upon their Oaths do say that the said Elijah Reynolds Came to his death from a Pistol Shot wound from a Pistol in the hands of Dick Lundy

Ben Lowman September 14, 1894 at W.[?] L. Rawls Mills, Edgefield County, SC pistol

upon their oaths do say, that the said Ben Lowman came to his death from a pistol shot wound at the hands of Sam Shealy

William Cloud July 8, 1851 at the Spaun[?] Hotel, Edgefield County, SC pistol

upon their oaths do say, that the said deceased was killed by a pistol shot in the bar room of H.R. Spaun, by the hands of Philip Goode

Samuel D. Owings November 12, 1869 Laurens County, SC pistol
Marten Lowery January 20, 1913 at Liza Lowery's, Chesterfield County, SC pistol

upon their oaths, do say: That the said Mart Lowery came to his death from a pistol shot wound in the hand of Henry McKinzy

Teague Tillman October 2, 1899 at the plantation of Thos. H. Ramsford, Edgefield County, SC pistol

upon their Oaths do Say: That Teague Tillman came to his death . . . by pistol in the hands of Will Perminter

Nelson Davis at Blythewood, Fairfield County, SC pistol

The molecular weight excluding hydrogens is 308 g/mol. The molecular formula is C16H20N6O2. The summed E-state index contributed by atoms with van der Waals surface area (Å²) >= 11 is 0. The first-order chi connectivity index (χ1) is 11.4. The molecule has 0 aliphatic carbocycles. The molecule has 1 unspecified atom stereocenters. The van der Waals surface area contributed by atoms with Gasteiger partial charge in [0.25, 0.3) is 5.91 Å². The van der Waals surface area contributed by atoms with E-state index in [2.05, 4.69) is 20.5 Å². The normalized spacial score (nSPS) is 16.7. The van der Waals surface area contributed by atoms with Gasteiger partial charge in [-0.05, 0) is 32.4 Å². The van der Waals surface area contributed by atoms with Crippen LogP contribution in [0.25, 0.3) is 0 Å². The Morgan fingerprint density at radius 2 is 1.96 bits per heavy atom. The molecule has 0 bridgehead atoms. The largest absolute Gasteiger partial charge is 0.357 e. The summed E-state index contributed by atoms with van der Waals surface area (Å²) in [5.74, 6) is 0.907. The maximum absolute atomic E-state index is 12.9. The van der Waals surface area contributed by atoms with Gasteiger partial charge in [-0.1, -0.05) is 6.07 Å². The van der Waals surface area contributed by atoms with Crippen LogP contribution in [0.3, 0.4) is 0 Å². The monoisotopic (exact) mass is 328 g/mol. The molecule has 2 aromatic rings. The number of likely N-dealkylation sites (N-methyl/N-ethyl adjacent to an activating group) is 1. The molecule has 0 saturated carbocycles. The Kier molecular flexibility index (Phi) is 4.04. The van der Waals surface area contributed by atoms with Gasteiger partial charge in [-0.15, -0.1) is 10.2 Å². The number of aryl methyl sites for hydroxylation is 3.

upon their oaths do say, that the deceased came to his death. . .the 6th day of April 1893 from a pistol shot wound at the hands of William Gilchrist, and that twelve of the jurors say justifiable homicide and two against. The last tow signing being against justifiable homicide.

Hattie Threatt McManus February 1, 1934 at Dudley, Chesterfield County, SC pistol

upon their oaths, do say: Hattie Threatt McManus came to her death by Gun shot wound in the hands of J. T. McManus

Get in touch

  • Department of History
    220 LeConte Hall, Baldwin Street
    University of Georgia
    Athens, GA 30602-1602
  • 706-542-2053
  • admin@ehistory.org

eHistory was founded at the University of Georgia in 2011 by historians Claudio Saunt and Stephen Berry

Learn More about eHistory

Supporters

+ American Council of Learned Societies
+ DigiLab, Willson Center for Humanities and Arts, University of Georgia